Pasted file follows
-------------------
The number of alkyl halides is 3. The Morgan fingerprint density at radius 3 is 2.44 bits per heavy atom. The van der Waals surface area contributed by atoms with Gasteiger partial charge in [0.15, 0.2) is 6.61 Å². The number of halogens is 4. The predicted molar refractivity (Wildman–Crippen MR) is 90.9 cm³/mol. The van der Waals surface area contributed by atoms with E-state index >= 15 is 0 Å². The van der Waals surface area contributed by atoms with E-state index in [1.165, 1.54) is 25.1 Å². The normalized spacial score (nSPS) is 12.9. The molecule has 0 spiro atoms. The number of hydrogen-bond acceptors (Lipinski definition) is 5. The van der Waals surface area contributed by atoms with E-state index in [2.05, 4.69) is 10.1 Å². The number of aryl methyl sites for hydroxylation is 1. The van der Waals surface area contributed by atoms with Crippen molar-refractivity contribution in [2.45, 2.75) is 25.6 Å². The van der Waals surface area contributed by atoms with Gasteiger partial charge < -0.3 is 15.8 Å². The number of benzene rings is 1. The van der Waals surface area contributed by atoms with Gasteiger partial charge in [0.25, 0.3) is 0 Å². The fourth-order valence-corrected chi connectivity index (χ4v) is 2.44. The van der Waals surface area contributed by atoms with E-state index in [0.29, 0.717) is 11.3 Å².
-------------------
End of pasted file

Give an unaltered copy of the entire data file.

The number of alkyl halides is 3. The Morgan fingerprint density at radius 3 is 2.44 bits per heavy atom. The van der Waals surface area contributed by atoms with Gasteiger partial charge in [0.15, 0.2) is 6.61 Å². The number of halogens is 4. The predicted molar refractivity (Wildman–Crippen MR) is 90.9 cm³/mol. The van der Waals surface area contributed by atoms with E-state index >= 15 is 0 Å². The van der Waals surface area contributed by atoms with E-state index in [1.165, 1.54) is 25.1 Å². The normalized spacial score (nSPS) is 12.9. The molecule has 0 spiro atoms. The number of hydrogen-bond acceptors (Lipinski definition) is 5. The van der Waals surface area contributed by atoms with E-state index in [2.05, 4.69) is 10.1 Å². The number of aryl methyl sites for hydroxylation is 1. The van der Waals surface area contributed by atoms with Crippen molar-refractivity contribution in [2.45, 2.75) is 25.6 Å². The van der Waals surface area contributed by atoms with Gasteiger partial charge < -0.3 is 15.8 Å². The number of benzene rings is 1. The van der Waals surface area contributed by atoms with Gasteiger partial charge in [0.25, 0.3) is 0 Å². The fourth-order valence-corrected chi connectivity index (χ4v) is 2.44. The van der Waals surface area contributed by atoms with E-state index in [0.29, 0.717) is 11.3 Å².